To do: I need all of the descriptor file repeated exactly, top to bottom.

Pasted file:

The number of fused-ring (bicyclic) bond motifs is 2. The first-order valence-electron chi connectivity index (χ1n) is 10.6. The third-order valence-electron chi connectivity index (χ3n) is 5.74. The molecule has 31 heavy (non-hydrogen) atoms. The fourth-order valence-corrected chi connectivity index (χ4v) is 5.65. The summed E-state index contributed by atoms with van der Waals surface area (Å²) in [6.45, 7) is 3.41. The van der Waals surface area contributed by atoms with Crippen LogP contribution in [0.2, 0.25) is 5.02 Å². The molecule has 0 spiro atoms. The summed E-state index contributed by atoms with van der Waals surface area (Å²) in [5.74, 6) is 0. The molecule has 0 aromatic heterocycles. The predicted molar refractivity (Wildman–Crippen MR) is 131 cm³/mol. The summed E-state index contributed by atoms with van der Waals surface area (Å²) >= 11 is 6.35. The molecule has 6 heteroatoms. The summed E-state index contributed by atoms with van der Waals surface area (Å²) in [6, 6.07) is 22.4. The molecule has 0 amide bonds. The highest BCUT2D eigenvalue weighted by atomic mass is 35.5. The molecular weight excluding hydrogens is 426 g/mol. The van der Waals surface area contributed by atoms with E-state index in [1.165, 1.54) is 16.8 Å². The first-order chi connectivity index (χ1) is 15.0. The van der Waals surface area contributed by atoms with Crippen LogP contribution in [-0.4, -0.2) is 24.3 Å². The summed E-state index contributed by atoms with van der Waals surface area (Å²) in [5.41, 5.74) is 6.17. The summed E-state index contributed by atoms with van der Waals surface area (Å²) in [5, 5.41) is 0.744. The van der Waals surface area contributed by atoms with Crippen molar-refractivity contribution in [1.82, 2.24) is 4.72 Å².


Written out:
The number of fused-ring (bicyclic) bond motifs is 2. The first-order valence-electron chi connectivity index (χ1n) is 10.6. The third-order valence-electron chi connectivity index (χ3n) is 5.74. The molecule has 31 heavy (non-hydrogen) atoms. The fourth-order valence-corrected chi connectivity index (χ4v) is 5.65. The summed E-state index contributed by atoms with van der Waals surface area (Å²) in [6.45, 7) is 3.41. The van der Waals surface area contributed by atoms with Crippen LogP contribution in [0.2, 0.25) is 5.02 Å². The molecule has 0 spiro atoms. The summed E-state index contributed by atoms with van der Waals surface area (Å²) in [5.74, 6) is 0. The molecule has 0 aromatic heterocycles. The predicted molar refractivity (Wildman–Crippen MR) is 131 cm³/mol. The summed E-state index contributed by atoms with van der Waals surface area (Å²) >= 11 is 6.35. The molecule has 6 heteroatoms. The summed E-state index contributed by atoms with van der Waals surface area (Å²) in [6, 6.07) is 22.4. The molecule has 0 amide bonds. The highest BCUT2D eigenvalue weighted by atomic mass is 35.5. The molecular weight excluding hydrogens is 426 g/mol. The van der Waals surface area contributed by atoms with E-state index in [1.165, 1.54) is 16.8 Å². The first-order chi connectivity index (χ1) is 15.0. The van der Waals surface area contributed by atoms with Crippen LogP contribution in [-0.4, -0.2) is 24.3 Å². The summed E-state index contributed by atoms with van der Waals surface area (Å²) in [5.41, 5.74) is 6.17. The summed E-state index contributed by atoms with van der Waals surface area (Å²) in [5, 5.41) is 0.744. The van der Waals surface area contributed by atoms with Crippen molar-refractivity contribution in [1.82, 2.24) is 4.72 Å².